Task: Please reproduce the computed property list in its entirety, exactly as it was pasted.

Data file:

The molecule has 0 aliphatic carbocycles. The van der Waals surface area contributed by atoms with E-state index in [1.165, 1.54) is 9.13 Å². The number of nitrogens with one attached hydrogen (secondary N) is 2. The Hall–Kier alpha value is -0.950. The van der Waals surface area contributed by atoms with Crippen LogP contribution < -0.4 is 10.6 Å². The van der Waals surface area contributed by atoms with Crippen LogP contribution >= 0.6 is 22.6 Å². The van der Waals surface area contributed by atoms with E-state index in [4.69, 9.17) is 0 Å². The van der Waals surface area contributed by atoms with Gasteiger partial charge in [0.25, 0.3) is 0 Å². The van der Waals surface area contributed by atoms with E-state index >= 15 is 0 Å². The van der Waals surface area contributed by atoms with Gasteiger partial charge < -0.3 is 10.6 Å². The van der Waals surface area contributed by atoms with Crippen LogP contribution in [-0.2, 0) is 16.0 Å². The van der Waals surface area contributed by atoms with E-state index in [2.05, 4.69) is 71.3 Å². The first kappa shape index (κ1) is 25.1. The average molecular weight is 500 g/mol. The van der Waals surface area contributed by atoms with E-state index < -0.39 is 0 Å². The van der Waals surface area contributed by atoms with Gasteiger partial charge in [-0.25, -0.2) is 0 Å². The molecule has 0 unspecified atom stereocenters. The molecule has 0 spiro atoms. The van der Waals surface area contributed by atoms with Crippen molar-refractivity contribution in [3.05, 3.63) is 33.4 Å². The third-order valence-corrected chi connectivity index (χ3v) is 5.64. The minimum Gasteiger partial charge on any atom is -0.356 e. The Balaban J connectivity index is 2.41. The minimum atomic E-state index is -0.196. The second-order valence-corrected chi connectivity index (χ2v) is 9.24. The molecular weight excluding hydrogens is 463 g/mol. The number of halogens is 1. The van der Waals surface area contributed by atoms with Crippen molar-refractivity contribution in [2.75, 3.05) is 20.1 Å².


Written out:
The molecule has 0 aliphatic carbocycles. The van der Waals surface area contributed by atoms with E-state index in [1.165, 1.54) is 9.13 Å². The number of nitrogens with one attached hydrogen (secondary N) is 2. The Hall–Kier alpha value is -0.950. The van der Waals surface area contributed by atoms with Crippen LogP contribution < -0.4 is 10.6 Å². The van der Waals surface area contributed by atoms with Crippen LogP contribution >= 0.6 is 22.6 Å². The van der Waals surface area contributed by atoms with E-state index in [4.69, 9.17) is 0 Å². The van der Waals surface area contributed by atoms with Gasteiger partial charge in [0.25, 0.3) is 0 Å². The van der Waals surface area contributed by atoms with E-state index >= 15 is 0 Å². The van der Waals surface area contributed by atoms with Gasteiger partial charge < -0.3 is 10.6 Å². The van der Waals surface area contributed by atoms with Crippen LogP contribution in [-0.2, 0) is 16.0 Å². The van der Waals surface area contributed by atoms with E-state index in [2.05, 4.69) is 71.3 Å². The first kappa shape index (κ1) is 25.1. The average molecular weight is 500 g/mol. The van der Waals surface area contributed by atoms with E-state index < -0.39 is 0 Å². The van der Waals surface area contributed by atoms with Gasteiger partial charge in [-0.25, -0.2) is 0 Å². The molecule has 0 unspecified atom stereocenters. The molecule has 0 spiro atoms. The van der Waals surface area contributed by atoms with Crippen molar-refractivity contribution in [3.05, 3.63) is 33.4 Å². The third-order valence-corrected chi connectivity index (χ3v) is 5.64. The minimum Gasteiger partial charge on any atom is -0.356 e. The Balaban J connectivity index is 2.41. The minimum atomic E-state index is -0.196. The second-order valence-corrected chi connectivity index (χ2v) is 9.24. The molecular weight excluding hydrogens is 463 g/mol. The number of halogens is 1. The van der Waals surface area contributed by atoms with Crippen molar-refractivity contribution in [2.75, 3.05) is 20.1 Å².